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At Capitol, Franken apologizes, sees long fight for trust
WASHINGTON — Sen. Al Franken apologized Monday to voters, aides and “everyone who has counted on me to be a champion for women” as the Minnesota Democrat fought to bolster his support with his first Capitol public appearance since being drawn into a wave of sexual harassment accusations buffeting Congress.
Franken spoke as lawmakers began returning from an extraordinary weeklong Thanksgiving break that saw sexually tinged problems engulf two other legislators as well: Reps. John Conyers, D-Mich., and Joe Barton, R-Texas. Those revelations were on top of allegations that Alabama Republican Senate candidate Roy Moore sexually assaulted a 14-year-old girl and sought romantic relationships with other teenagers when he was in his 30s four decades ago, which he has denied.
With harassment charges recently bringing down big names in the worlds of entertainment and journalism, Congress was adding widespread complaints about how it handles such incidents to its pile of year-end work.
Recollections: In a brief appearance before reporters, Franken stopped short of specifying how his memory differs from four women’s accounts of separate incidents in which he allegedly initiated improper sexual contact. He said he recalls “differently” one woman’s allegation that he forcibly kissed her but provided no detail, and said he doesn’t remember three other times women assert he grabbed their buttocks, citing “tens of thousands” of people he meets annually.
“But I feel that you have to respect, you know, women’s experience,” he said.
Franken said he will cooperate with an Ethics Committee investigation of his behavior. He said it will take “a long time for me to regain people’s trust” and said he hoped to begin that process by returning to work.
“I want to be someone who adds something to this conversation,” said Franken, a longtime liberal.
Handling allegations: The House plans to vote Wednesday on a resolution requiring lawmakers and staff to annually complete anti-harassment training. Its chief sponsors included Reps. Barbara Comstock, R-Va., and Jackie Speier, D-Calif., who has said she was sexually assaulted by a male chief of staff when she was a House aide decades ago. The Senate approved a similar measure earlier this month.
With many lawmakers — particularly women — pushing for more, the House Administration Committee planned a hearing next week on how to strengthen Congress’ processing of harassment allegations. Under the 1995 Congressional Accountability Act, complaints have been sent to an obscure Office of Compliance, which requires a lengthy counseling and mediation period and has allowed virtually no public disclosure of cases.
Rep. Gregg Harper, R-Miss., said the hearing will look at “ways to create a respectful reporting and settlement process.” Comstock, who is also on that panel, said members are discussing whether taxpayer funds should be spent on settling harassment suits and if people can be released from existing nondisclosure agreements so they can reveal their experiences.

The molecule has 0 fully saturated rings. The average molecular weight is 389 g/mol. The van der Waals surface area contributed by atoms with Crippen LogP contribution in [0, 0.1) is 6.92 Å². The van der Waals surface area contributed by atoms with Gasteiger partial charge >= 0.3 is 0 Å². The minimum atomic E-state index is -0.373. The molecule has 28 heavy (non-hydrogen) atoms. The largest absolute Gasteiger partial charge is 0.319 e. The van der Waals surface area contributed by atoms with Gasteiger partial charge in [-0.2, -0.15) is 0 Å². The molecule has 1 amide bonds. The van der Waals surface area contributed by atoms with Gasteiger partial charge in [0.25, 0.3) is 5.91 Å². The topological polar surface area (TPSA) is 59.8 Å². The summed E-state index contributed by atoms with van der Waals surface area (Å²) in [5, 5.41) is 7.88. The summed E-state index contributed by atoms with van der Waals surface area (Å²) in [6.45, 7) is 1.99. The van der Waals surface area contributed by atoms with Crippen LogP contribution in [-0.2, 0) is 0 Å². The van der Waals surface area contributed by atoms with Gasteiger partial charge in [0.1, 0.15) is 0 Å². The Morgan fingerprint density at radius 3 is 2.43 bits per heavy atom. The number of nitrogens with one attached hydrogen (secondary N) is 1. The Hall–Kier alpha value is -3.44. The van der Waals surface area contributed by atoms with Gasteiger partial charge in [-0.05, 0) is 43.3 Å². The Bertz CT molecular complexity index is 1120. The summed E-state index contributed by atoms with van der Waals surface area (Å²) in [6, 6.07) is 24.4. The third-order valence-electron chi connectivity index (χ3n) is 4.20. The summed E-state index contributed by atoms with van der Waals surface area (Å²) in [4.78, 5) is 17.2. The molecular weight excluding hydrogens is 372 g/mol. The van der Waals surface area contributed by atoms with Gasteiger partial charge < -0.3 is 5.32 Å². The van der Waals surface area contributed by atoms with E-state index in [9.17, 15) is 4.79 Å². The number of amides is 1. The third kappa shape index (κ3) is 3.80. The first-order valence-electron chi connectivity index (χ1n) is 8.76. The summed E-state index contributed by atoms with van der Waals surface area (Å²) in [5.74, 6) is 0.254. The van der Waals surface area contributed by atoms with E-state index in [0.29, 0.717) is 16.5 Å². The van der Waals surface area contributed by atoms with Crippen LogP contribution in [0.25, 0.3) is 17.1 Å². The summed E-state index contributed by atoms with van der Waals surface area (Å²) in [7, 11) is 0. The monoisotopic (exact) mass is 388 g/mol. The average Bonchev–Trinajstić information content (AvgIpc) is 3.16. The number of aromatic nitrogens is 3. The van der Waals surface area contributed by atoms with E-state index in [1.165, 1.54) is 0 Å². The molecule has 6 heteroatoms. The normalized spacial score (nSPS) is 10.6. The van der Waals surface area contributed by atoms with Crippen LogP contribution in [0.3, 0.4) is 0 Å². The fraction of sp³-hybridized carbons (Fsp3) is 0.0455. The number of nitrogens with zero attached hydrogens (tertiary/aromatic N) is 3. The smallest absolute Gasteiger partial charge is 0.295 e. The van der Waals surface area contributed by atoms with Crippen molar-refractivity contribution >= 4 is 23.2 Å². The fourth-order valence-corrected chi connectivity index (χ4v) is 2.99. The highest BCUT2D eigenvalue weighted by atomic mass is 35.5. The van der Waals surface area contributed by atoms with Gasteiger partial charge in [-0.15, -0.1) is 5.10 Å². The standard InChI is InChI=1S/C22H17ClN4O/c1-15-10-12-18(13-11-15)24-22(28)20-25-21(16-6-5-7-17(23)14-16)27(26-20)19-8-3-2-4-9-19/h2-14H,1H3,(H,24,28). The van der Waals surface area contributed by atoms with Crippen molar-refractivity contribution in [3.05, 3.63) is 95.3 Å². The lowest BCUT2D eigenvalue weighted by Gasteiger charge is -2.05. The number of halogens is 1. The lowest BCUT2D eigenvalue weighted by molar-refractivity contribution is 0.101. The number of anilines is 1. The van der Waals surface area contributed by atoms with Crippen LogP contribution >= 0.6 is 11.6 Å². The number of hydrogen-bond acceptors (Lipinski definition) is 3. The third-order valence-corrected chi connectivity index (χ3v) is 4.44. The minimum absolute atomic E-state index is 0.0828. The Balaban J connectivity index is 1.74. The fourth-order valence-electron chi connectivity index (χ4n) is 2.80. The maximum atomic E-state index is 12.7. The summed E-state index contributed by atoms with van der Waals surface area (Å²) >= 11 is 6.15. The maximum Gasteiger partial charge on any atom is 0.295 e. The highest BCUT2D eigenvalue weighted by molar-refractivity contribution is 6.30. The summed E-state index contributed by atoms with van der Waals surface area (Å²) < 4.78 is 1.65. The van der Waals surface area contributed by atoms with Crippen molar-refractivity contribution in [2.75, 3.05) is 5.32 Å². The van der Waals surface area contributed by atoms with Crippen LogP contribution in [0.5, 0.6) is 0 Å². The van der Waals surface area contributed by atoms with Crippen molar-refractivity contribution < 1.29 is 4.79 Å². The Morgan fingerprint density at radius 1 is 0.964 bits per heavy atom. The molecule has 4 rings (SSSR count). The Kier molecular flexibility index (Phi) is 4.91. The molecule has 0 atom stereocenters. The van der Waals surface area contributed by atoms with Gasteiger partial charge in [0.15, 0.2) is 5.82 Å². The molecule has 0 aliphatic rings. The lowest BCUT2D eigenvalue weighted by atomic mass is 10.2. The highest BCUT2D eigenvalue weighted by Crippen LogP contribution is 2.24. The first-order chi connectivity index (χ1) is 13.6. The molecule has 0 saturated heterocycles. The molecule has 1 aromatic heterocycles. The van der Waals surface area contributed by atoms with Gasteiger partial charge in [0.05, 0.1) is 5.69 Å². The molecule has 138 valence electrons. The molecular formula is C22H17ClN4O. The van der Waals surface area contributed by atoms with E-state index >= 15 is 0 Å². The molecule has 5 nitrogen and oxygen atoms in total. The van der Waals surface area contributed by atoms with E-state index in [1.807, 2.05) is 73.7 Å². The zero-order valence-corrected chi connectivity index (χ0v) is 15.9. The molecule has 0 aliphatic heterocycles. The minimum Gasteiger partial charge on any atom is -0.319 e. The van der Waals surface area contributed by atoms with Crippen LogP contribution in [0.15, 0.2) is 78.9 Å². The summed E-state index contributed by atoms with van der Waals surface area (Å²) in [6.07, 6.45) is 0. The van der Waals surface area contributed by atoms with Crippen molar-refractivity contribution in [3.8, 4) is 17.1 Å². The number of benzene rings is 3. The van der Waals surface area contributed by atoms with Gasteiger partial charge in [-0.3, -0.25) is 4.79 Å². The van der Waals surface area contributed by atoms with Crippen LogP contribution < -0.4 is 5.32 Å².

Under fire: Congress’ procedures drew intensified fire after a report last week by the news website BuzzFeed that Conyers’ office paid a woman more than $27,000 under a confidentiality agreement to settle a complaint in 2015 that she was fired from his Washington staff because she rejected his sexual advances. The money came from taxpayers, not Conyers himself.
Conyers, 88, the House’s current longest-serving member, has relinquished his post as top Democrat on the House Judiciary Committee, and the House Ethics Committee is reviewing the case. He’s denied the allegations.
Speier and Sen. Kirsten Gillibrand, D-N.Y., have introduced legislation requiring that lawmakers who settle harassment claims with the Office of Compliance repay the Treasury for the settlement, and eliminating mandatory nondisclosure agreements as a condition for entering mediation.
The legislation requires that the Office of Compliance publish individual settlement amounts, as well as the names of employing offices that have settled cases. Last week, the office said it has paid more than $17 million in 264 cases over the last 20 years to resolve claims of sexual harassment, overtime pay disputes and other congressional workplace violations, but provided no further detail.
Barton, a 32-year House veteran, has acknowledged sharing a nude photo of himself with an unidentified lover that was spread online. He’s accused her of threatening to make it public when he ended the relationship.
The woman told The Washington Post that she did not put it online and said the congressman sought to intimidate her by threatening to go to the authorities if she exposed his conduct. Barton, 68, said he was separated from his second wife at the time and has apologized for not using “better judgment.”
Leeann Tweeden, now a Los Angeles radio news anchor, has said that Franken forcibly kissed her when the two were on a USO tour and that he took a sexually suggestive photo while she was sleeping in 2006, before he entered the Senate. Three other women allege Franken grabbed their buttocks while posing with them for photos during separate campaign events in 2007, 2008 and 2010.
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